Re: 4" Rocket Nozzle

Posted: Sun Aug 25, 2013 7:07 pm
by RSG
That's really cool DrDavo, I was just at the Smithsonian in Washington looking at all the rocket exhibits. I've always been intrigued with rocket engines and had a desire to build them even as a kid. Never did of course but someday.

Re: 4" Rocket Nozzle

Posted: Mon Sep 09, 2013 9:34 am
by Andypullen
Nice work Dave...

Here is a rocket engine I made as part of a student project at work. It was in the design phase for 2 years with 2 different designers working on it. It's liquid fueled. Alcohol and oxygen, just like the German V-2. The main body is 5" diameter. The inside of the neck is about 1 3/4"-2"....I don't have the drawing handy.

The nozzle was made on a HAAS TL-3 cnc toolroom lathe. The program used to program it was GibbsCAM.

The combustion chamber was a short length of steel tubing welded onto the nozzle. I had to drill .020" diameter holes around the periphery of the nozzle for film cooling on a 30 degree down angle. That was fun....Rotary table on the Bridgeport with the head tilted to the correct angle with the sensitive drill chuck. I only broke 1 drill bit. I had to chase a Navy Commander away while I was doing the small holes....He didn't like getting yelled at, but, oh well.

The injector at the top of the motor was also fun. All the fuel and oxidizer holes had to be carefully drilled so there wouldn't be any break throughs which could cause an explosion. Originally, it was submitted for outside quotes, but all the prospective vendors quoted it at $4500+. I silver soldered the fuel and LOX fittings onto the rings and there was no leakage.

It was taken to California last spring and static tested. It wasn't a complete success. The injector may not be designed correctly as it was burning rich and not producing the designed thrust. We are working on it this winter and hopefully will get that worked out and we'll try it again.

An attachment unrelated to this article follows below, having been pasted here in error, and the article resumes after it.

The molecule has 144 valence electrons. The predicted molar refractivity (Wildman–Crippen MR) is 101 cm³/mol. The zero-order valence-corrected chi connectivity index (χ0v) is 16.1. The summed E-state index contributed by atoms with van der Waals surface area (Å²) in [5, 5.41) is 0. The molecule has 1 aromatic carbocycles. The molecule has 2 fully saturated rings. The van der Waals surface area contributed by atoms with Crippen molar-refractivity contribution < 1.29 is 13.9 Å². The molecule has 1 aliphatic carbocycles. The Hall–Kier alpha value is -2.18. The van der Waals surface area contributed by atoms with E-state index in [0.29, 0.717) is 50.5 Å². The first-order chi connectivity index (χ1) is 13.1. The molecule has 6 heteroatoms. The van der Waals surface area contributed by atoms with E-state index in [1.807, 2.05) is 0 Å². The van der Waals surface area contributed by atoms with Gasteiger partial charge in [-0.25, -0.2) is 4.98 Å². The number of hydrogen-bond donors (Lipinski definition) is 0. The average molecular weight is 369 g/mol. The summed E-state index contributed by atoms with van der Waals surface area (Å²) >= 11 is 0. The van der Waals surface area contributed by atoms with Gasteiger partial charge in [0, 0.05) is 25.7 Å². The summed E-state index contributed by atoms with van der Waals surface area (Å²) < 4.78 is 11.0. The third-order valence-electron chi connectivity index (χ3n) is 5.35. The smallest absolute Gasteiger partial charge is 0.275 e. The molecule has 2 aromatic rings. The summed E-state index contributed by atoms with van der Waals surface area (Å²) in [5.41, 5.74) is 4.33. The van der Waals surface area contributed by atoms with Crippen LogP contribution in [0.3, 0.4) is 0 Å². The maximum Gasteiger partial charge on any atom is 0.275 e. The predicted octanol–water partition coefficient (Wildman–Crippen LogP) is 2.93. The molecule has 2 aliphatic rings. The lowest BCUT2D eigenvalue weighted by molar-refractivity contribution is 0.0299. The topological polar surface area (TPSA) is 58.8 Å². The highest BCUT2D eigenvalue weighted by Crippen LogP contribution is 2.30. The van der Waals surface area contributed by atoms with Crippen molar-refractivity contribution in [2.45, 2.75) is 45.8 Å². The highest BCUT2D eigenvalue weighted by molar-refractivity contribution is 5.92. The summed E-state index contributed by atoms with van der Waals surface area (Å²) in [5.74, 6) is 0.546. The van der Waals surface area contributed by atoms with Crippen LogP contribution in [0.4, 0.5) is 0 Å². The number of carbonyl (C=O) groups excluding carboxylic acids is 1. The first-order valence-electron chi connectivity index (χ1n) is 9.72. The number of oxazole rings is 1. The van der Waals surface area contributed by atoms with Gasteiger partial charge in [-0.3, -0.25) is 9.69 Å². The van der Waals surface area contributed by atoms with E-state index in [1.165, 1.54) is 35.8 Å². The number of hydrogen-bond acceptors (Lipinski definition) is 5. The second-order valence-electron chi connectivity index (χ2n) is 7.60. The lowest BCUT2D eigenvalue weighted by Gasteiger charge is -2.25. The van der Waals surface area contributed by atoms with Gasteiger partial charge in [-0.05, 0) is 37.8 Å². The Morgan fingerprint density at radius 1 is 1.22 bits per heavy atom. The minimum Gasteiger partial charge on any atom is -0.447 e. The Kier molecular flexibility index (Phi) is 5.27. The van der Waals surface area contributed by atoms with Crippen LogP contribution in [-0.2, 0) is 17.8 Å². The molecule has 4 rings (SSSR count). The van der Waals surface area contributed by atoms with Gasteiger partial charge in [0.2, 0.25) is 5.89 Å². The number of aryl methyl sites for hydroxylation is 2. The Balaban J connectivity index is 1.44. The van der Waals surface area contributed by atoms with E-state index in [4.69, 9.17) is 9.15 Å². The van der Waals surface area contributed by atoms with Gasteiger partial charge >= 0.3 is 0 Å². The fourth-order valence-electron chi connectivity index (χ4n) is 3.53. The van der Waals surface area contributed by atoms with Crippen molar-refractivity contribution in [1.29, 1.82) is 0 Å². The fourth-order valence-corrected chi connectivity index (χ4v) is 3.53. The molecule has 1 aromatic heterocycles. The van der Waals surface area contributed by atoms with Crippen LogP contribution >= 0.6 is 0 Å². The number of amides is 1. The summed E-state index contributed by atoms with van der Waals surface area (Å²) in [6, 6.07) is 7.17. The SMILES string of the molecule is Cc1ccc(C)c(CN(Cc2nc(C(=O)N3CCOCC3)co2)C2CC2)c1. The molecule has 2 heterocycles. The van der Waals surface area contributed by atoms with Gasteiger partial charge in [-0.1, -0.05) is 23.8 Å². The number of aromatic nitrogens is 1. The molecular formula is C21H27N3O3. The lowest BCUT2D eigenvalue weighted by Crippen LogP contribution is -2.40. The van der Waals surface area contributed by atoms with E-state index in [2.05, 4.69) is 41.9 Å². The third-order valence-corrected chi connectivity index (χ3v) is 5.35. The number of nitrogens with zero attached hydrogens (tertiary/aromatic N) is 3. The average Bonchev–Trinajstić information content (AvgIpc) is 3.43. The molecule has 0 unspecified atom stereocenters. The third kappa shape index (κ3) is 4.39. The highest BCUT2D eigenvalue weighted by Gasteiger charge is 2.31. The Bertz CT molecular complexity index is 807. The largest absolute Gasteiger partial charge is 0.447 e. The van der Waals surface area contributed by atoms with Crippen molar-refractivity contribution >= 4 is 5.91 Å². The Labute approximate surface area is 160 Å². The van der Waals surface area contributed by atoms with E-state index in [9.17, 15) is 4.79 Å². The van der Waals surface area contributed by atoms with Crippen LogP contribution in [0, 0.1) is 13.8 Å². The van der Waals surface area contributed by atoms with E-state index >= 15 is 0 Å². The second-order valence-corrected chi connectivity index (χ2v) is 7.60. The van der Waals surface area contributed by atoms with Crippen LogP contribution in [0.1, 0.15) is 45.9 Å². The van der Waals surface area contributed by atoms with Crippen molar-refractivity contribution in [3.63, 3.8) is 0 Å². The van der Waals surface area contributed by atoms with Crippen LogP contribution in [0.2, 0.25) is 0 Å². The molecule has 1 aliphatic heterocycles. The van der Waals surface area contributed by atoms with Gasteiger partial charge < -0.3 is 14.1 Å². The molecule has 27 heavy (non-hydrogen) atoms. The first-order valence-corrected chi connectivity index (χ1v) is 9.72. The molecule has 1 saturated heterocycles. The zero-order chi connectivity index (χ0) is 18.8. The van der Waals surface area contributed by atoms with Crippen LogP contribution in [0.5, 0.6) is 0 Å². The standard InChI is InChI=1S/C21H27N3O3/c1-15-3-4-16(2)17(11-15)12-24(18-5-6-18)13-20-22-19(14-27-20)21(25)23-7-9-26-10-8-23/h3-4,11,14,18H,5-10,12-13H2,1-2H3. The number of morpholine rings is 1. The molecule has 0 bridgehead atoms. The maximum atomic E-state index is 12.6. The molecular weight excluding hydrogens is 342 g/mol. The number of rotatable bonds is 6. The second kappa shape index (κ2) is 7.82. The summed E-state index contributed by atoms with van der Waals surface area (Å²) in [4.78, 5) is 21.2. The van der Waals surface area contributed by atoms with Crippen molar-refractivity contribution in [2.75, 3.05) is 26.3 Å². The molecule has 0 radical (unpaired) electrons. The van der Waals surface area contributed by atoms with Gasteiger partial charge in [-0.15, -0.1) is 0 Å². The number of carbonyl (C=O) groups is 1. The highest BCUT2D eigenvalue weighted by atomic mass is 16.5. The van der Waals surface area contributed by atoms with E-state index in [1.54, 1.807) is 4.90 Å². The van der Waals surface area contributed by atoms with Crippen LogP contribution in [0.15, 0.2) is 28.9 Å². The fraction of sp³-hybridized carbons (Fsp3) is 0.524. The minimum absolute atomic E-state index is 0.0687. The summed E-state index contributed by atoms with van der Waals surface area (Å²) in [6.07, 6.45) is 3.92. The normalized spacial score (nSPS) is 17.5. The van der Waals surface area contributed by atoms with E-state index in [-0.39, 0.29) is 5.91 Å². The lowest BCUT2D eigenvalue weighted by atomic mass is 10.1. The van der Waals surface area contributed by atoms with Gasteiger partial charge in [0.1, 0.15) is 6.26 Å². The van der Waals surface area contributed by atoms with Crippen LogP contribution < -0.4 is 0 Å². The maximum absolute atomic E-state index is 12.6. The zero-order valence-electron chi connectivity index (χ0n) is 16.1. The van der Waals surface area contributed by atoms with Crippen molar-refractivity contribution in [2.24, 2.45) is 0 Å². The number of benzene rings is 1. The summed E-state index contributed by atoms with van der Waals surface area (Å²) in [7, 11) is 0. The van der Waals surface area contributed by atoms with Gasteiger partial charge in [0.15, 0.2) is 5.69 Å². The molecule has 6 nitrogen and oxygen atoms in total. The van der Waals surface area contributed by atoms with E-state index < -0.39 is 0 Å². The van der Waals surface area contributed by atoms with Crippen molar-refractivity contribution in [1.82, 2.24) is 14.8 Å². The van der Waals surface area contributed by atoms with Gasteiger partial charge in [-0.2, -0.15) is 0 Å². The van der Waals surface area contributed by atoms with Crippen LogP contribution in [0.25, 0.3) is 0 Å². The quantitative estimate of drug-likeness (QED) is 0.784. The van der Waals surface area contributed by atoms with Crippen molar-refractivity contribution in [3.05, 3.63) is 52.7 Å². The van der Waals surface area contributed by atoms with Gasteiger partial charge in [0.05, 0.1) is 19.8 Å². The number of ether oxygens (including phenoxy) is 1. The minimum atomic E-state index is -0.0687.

Andy Pullen

Re: 4" Rocket Nozzle

Posted: Fri Aug 29, 2014 8:29 pm
by tcbetka
Sort of resurrecting an old thread, but just wanted to say that's a gorgeous nozzle Dave. I am getting into things like that myself--although I am just getting started. I am in the process of building my first high-powered rocket now (to get certified with), but that won't have such a nozzle. I haven't used a metal lathe in 20 years, so there's a learning curve to come up again there as well. In a past life I was a licensed aircraft mechanic, so I have some of that training to fall back on--along with several basic engineering courses and a WHOLE bunch of information on high-powered model rocketry (and R-candy fuel) from the likes of Richard Nakka and Jimmy Yawn. Those guys are really on their game about this stuff.

Anyway, I hope you see this post--and thanks for taking the time to post some of the details of the machining process of those nozzles you've built. Very impressive stuff there indeed.


Re: 4" Rocket Nozzle

Posted: Sat Aug 30, 2014 8:13 am
by Dave_C

Yes I saw the thread and thanks for the feedback! Good luck on your rocket endeavors. Drop me a message if you want to talk about machining nozzles. They can be a pain to figure out if you've never done one.

Dave C.